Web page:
Germany will back a plan to strengthen carbon prices, a senior official said on Tuesday, ahead of a meeting of European Union environment ministers on balancing the needs of industry with cutting emissions in reforming the carbon market. EU member states such as Germany, Italy, Austria and Greece are prioritising measures to ensure that regulation does not drive big industry abroad, while poorer, coal-reliant nations in Central and Eastern Europe are keen to get the most generous provisions possible to help modernise their economies.
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Last week the European Parliament adopted a draft reform of the EU’s emissions trading system (ETS) and environment ministers meeting in Brussels are keen for swift adoption of what will be its first big piece of climate legislation since the EU ratified the Paris accord on global warming.
The cap-and-trade permit system is the EU’s flagship policy for meeting its climate goals by regulating emissions at 11,000 industrial and power installations. It has suffered from excess supply since the financial crisis, which depressed prices. But EU nations are divided over the level of ambition in measures to strengthen prices, how much protection industry needs to remain competitive and how best to manage funds to help laggards modernise their economies.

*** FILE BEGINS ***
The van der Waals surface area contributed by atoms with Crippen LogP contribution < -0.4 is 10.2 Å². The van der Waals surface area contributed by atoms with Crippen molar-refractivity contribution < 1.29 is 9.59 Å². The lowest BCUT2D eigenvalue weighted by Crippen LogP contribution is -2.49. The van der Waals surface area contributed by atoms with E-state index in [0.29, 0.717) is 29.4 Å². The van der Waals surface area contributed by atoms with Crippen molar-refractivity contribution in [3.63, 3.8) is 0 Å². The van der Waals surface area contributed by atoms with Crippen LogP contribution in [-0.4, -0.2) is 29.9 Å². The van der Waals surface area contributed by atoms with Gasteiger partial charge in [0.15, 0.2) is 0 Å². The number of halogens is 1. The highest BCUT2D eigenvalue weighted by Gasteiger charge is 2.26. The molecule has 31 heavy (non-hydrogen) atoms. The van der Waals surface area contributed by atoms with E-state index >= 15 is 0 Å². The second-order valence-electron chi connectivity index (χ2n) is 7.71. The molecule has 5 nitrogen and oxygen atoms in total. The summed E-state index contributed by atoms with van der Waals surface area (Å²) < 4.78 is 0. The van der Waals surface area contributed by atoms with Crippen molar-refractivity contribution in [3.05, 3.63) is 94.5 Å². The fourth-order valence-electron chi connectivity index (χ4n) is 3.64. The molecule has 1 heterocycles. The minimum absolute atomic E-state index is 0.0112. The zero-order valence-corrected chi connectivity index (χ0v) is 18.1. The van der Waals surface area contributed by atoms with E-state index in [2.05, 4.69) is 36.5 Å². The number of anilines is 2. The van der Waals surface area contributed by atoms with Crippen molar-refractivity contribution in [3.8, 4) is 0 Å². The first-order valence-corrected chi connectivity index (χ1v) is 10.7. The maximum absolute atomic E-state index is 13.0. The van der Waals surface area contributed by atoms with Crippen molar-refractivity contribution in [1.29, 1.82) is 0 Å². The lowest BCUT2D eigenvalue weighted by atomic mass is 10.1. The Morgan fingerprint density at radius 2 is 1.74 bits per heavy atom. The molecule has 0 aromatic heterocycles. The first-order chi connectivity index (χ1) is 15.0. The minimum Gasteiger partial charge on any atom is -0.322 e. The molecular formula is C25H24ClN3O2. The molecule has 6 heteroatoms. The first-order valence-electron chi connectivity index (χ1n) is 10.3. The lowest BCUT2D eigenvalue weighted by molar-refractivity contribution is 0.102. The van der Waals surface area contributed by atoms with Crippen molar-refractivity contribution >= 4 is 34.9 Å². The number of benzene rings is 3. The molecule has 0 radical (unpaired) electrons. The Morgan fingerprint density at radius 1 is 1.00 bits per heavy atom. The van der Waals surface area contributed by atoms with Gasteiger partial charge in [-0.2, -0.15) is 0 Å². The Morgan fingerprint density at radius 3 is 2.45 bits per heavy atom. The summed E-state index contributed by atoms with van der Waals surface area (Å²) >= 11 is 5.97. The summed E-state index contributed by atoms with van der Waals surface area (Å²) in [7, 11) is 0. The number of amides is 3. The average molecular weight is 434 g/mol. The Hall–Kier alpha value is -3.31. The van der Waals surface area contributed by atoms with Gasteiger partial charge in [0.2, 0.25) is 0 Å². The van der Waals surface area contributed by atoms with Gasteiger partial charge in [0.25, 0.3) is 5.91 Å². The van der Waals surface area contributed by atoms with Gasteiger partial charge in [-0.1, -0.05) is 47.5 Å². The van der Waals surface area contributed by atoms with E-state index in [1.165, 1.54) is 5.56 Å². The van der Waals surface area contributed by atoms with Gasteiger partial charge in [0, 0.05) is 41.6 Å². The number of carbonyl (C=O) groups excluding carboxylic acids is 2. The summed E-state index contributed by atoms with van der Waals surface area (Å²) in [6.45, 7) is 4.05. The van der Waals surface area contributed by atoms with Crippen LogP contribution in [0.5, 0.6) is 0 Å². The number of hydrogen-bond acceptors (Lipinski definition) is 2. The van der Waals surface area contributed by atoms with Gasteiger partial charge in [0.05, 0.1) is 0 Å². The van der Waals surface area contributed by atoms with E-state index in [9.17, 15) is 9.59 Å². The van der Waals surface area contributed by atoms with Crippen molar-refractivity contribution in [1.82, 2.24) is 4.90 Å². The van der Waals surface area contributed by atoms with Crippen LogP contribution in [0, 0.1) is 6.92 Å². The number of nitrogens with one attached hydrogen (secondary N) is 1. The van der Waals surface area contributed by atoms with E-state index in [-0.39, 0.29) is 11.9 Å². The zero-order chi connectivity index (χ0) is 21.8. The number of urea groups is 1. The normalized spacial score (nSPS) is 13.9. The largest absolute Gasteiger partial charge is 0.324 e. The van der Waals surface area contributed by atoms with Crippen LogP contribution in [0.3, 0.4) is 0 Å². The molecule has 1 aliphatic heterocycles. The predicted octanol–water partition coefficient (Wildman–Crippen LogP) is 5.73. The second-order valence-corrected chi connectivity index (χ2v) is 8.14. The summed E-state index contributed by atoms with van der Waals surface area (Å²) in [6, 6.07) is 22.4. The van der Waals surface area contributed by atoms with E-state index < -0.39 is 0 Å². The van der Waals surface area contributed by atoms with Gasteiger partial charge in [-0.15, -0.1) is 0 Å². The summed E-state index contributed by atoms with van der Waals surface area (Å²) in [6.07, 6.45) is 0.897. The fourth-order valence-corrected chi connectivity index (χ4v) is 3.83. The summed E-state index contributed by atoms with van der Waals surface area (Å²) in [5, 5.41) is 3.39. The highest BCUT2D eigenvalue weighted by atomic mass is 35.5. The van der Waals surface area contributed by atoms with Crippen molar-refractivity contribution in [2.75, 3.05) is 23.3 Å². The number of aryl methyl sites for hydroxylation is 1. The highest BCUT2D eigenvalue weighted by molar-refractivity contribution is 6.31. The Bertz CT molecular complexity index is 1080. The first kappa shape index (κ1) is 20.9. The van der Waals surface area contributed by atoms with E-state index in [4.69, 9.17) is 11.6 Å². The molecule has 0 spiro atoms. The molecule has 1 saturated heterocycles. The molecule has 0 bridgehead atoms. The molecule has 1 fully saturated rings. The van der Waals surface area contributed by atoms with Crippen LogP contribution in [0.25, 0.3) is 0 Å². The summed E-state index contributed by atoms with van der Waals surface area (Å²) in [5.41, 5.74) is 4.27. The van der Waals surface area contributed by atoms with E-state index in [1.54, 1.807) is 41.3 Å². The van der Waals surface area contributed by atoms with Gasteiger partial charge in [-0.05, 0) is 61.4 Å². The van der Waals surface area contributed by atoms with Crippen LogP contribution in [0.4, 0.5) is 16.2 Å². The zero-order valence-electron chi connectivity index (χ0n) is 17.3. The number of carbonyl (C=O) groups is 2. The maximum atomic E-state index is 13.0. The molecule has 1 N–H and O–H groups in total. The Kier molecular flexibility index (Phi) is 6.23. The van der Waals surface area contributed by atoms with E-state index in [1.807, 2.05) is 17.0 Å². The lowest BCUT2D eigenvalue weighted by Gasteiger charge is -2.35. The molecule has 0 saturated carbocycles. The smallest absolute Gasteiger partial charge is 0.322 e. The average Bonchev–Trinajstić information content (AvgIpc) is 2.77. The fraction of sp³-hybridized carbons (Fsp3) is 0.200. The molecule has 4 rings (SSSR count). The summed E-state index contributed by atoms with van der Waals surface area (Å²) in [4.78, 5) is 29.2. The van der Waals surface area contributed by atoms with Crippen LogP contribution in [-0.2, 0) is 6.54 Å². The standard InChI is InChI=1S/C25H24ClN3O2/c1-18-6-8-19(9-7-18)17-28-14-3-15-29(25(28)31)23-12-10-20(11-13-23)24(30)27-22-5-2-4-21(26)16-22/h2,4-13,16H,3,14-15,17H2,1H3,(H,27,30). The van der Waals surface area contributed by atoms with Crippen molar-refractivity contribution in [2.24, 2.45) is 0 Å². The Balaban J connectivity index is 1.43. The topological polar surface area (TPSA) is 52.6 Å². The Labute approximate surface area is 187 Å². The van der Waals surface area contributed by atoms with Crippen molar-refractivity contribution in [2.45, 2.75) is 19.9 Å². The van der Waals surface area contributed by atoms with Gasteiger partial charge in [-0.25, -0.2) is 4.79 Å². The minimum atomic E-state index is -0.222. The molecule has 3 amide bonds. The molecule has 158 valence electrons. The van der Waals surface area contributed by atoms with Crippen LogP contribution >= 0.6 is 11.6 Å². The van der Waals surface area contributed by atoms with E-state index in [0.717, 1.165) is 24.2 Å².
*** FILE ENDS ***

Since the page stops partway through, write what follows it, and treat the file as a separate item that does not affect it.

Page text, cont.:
Sweden and France are leading a push to shore up carbon prices by doubling the rate at which the scheme’s Market Stability Reserve soaks up excess allowances and a mechanism for cancelling surplus permits after five years. Although ten nations back this plan, EU diplomats had feared it will not carry enough weight without Germany’s backing. A minimum of 16 member states is required to back the compromise deal, representing at least 65 percent of the total EU population.
“The MSR has to be strengthened, we support that,” Jochen Flasbarth German state secretary for the environment told journalists ahead of Tuesday’s meeting. But big differences remain on other aspects of the reforms: “We have a lot to discuss … with a bit of flexibility we can get there.” The ETS is the EU’s main tool to achieve its goal of a 43 percent cut in greenhouse gases from industry and power plants compared with 2005. If ministers fail to find common ground, they will next take up the issue in June, delaying reforms.
“Europe has to keep its leadership in the climate arena,” French Environment Minister Segolene Royal told reporters. “We have to protect our industries but only up until a certain point, without it leading to a fall in the carbon price.”